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Farsightedness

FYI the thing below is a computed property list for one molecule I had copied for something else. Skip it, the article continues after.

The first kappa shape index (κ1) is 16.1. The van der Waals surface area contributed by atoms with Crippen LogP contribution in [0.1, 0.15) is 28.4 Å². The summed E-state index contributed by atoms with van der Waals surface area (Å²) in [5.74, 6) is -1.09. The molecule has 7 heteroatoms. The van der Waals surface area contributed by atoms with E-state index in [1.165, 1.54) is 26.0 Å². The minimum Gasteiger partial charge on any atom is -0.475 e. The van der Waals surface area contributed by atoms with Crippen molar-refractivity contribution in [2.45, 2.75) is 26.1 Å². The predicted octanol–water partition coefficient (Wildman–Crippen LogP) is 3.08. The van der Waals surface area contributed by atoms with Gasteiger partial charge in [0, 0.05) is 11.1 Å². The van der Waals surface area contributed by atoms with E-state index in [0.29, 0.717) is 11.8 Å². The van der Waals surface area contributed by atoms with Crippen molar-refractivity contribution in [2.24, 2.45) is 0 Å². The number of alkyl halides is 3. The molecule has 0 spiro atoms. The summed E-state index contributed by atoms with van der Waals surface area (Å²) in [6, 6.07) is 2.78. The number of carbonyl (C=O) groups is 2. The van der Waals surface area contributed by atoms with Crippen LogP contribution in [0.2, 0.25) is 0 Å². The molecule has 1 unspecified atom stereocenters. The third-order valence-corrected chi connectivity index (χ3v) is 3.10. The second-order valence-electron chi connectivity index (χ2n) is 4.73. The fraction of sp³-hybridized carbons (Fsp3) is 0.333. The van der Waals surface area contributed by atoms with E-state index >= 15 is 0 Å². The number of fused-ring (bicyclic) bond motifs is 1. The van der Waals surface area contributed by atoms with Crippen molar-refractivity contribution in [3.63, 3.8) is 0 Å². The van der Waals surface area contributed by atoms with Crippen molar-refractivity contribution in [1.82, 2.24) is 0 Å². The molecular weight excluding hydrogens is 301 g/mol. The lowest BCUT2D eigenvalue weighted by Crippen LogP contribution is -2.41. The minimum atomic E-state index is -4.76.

Hyperopia, or farsightedness, is a common eye condition. Hyperopia occurs when the light that enters the eye focuses behind the retina. In many cases, the eyeball is too short and so the focal point of light falls behind the retina. People with hyperopia are called farsighted because, in many cases, they can see better far away than up close. In reality, however, the situation is much more complicated. Young hyperopic individuals may be able to see well at all distances and not even know they are hyperopic because the lens of the eye can accommodate for the condition. In other words, the eye in younger people can compensate for modest amounts of hyperopia. However, this ability to compensate is lost with age and so hyperopia is often discovered as that person ages. People with hyperopia are at higher risk for certain types of eye conditions, including certain forms of glaucoma. Hyperopia can usually be treated with glasses, contact lenses, or refractive surgery.

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